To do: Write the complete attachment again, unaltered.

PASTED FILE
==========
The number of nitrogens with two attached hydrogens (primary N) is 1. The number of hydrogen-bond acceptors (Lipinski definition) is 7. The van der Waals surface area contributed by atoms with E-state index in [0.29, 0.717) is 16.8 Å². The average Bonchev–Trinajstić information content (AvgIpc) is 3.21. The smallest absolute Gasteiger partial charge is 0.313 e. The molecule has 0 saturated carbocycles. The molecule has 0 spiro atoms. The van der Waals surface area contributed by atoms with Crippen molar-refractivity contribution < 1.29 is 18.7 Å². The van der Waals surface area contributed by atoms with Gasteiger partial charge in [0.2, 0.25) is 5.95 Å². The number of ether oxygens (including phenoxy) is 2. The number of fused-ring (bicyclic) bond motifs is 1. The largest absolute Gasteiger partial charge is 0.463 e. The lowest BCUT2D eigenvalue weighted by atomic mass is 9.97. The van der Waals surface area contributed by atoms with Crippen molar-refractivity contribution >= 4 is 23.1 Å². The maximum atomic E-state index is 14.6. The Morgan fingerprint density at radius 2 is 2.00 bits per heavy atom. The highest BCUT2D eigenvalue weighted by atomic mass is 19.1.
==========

The number of nitrogens with two attached hydrogens (primary N) is 1. The number of hydrogen-bond acceptors (Lipinski definition) is 7. The van der Waals surface area contributed by atoms with E-state index in [0.29, 0.717) is 16.8 Å². The average Bonchev–Trinajstić information content (AvgIpc) is 3.21. The smallest absolute Gasteiger partial charge is 0.313 e. The molecule has 0 saturated carbocycles. The molecule has 0 spiro atoms. The van der Waals surface area contributed by atoms with Crippen molar-refractivity contribution < 1.29 is 18.7 Å². The van der Waals surface area contributed by atoms with Gasteiger partial charge in [0.2, 0.25) is 5.95 Å². The number of ether oxygens (including phenoxy) is 2. The number of fused-ring (bicyclic) bond motifs is 1. The largest absolute Gasteiger partial charge is 0.463 e. The lowest BCUT2D eigenvalue weighted by atomic mass is 9.97. The van der Waals surface area contributed by atoms with Crippen molar-refractivity contribution >= 4 is 23.1 Å². The maximum atomic E-state index is 14.6. The Morgan fingerprint density at radius 2 is 2.00 bits per heavy atom. The highest BCUT2D eigenvalue weighted by atomic mass is 19.1.